Sehwag loses plot,match

Stand-in captain’s questionable tactics hurt India as they succumb to second successive defeat

Written by Aditya Iyer | Brisbane | Published: February 22, 2012 1:28 am

The run-up was wobbly,the delivery sprayed wide and the point of contact with Thisara Perera’s pads well outside off-stump. Yet,Vinay Kumar screamed in front of the umpire,more in anguish than in an appeal.

Vinay clutched his dodgy hamstring and hobbled off the Gabba at the end of the 47th over,leaving Virender Sehwag with little bowling choice to restrict runs at the death. When Umesh Yadav got hit for 11 runs in the 48th,Sehwag’s choices diminished from little to none for the rest of the innings. In hindsight,this situation that Team India found themselves in was more or less due to the off-day that the stand-in skipper was experiencing on the field.

Sehwag had bowled out Irfan Pathan,Ravindra Jadeja and Ravichandran Ashwin by the 46th over of game. So in a move seldom witnessed in the world of cricket,he turned to the cold,unused shoulders of his part-timers for the last two overs of the first innings. In sizzling form,Angelo Mathews looked far from complaining.

However,the move nearly worked for India as Suresh Raina responded with the wicket of Perera with his first ball. The offie bowled a quicker one and the straight seam crashed into the all-rounder’s woodwork. But after what unfolded over the next 11 deliveries,no international captain would be willing to try what Sehwag did in a hurry.

Over the next five balls,a raging Angelo Mathews smashed a six,a rhythmless Raina bowled a wide,while the Sri Lankans notched 10 runs off the 49th over. Yes,Yadav had been expensive — 58 runs in his eight overs until then — but he was still India’s best strike bowler available for the final over. Not in Sehwag’s mind,however.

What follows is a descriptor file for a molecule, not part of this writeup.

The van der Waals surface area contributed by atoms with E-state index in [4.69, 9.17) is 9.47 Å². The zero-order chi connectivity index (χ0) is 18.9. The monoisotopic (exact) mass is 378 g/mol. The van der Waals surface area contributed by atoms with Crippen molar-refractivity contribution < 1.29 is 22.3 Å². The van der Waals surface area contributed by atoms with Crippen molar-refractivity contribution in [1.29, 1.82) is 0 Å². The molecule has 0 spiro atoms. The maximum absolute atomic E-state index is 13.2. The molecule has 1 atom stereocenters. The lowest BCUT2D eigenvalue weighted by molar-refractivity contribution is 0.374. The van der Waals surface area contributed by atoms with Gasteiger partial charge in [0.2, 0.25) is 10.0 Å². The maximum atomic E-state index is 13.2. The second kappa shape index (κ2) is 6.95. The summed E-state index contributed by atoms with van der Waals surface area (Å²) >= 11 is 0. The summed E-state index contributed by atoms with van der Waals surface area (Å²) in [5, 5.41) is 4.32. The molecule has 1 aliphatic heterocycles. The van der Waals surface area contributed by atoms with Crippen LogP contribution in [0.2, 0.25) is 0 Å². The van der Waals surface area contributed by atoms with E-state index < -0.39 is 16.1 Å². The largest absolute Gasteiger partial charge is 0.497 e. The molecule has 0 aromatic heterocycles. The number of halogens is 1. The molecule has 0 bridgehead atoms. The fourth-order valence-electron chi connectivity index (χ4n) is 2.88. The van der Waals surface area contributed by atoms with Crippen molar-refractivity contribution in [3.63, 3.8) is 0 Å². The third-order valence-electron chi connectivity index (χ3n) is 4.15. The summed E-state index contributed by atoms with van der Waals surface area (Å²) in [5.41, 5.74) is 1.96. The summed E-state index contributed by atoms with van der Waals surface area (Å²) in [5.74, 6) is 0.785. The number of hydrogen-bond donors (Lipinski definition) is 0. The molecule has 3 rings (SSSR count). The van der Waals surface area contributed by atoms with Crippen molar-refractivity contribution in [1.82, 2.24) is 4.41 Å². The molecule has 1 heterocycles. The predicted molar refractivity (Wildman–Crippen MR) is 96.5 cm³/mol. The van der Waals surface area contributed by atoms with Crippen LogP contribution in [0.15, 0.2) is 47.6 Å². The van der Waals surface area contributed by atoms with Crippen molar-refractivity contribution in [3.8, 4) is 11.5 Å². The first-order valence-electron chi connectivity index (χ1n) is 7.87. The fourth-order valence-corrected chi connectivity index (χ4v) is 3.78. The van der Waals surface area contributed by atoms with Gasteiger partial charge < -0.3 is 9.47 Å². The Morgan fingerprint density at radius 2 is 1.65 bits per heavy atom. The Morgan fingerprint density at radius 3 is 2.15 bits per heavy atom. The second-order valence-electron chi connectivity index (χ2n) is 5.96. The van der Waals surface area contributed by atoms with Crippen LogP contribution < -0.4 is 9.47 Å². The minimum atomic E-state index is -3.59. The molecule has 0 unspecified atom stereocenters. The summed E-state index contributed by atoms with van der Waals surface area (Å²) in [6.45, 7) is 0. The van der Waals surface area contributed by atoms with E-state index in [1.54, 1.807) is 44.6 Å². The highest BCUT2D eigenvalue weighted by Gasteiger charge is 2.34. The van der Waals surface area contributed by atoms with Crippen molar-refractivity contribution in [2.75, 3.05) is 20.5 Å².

The captain committed the same mistake twice in two overs by tossing the ball to an unprepared Virat Kohli for the last over of the Lankan innings. By the end of Kohli’s mammoth eight-ball,six-wides and 14-run over,Yadav’s economy rate of 7.25 was made to look insignificant. So just like Sehwag,history repeated itself in Brisbane,with India conceding nearly a 100 runs in the last 10 overs. Ninety-one,to be precise. Of which Kohli and Raina cost 24 in two.

Wild slash

While the part-timers would make amends in their real roles during the chase of 290,Sehwag wouldn’t. He continued to play like a man without the burden of strategic responsibilities,slashing a very wide Lasith Malinga delivery down third-man’s throat to be dismissed for naught. It was just the second ball of the reply,and Nuwan Kulasekara made no mistakes with the catch.

It would continue to be that kind of day for both the Indians and Kulasekara. The former would wander leaderless during their loss by 51 runs,while the Lankan bowler would be involved in four out of the top five dismissals. Yet,during two separate phases of the second innings,India looked in with a chance of giving Kulasekara and the Sri Lankans a real fright. First,when Sachin Tendulkar stroked the ball better than he ever had during this tri-series. And second,when Kohli and Raina added 92-runs for the fourth wicket.

Not long after Sehwag was dismissed,Tendulkar looked like a man possessed. He crunched Malinga down to midwicket to get off the mark with a double,before signature flicking the slinger from outside off-stump to square-leg for a rare three. Bringing out some of his greatest strokes in Malinga’s next,Tendulkar punished the bowler’s minute width — hitting a cracking cover drive and a whip through mid-wicket for his first two boundaries of the day. But as he tried to leave an innocuous Kulasekara delivery alone,the ball clipped his safely tucked-away blade and crashed into the stumps for 22.

Quite unlike Tendulkar’s fluency,Kohli played one of his scratchier knocks en route to becoming India’s top-scorer of the day. In an attempt to find his first boundary,Kohli was dropped by Dinesh Chandimal at deep midwicket on 13. The boundary didn’t arrive,but a déjà vu did,18 balls later. After that,Kohli would play carpet strokes as a thumb rule during his innings of 66. But the moment he deviated with an uppish stroke,Kulasekara found himself under the ball.

Bottom of the table

With India hurtling towards their second straight bonus point defeat,Irfan Pathan proved why he could still be the all-rounder he once promised to be with seven boundaries in his 47. While he did take India six runs into the clear of conceding the fifth point,the left-handed batsman couldn’t prevent the team from slipping to the bottom of the points table.

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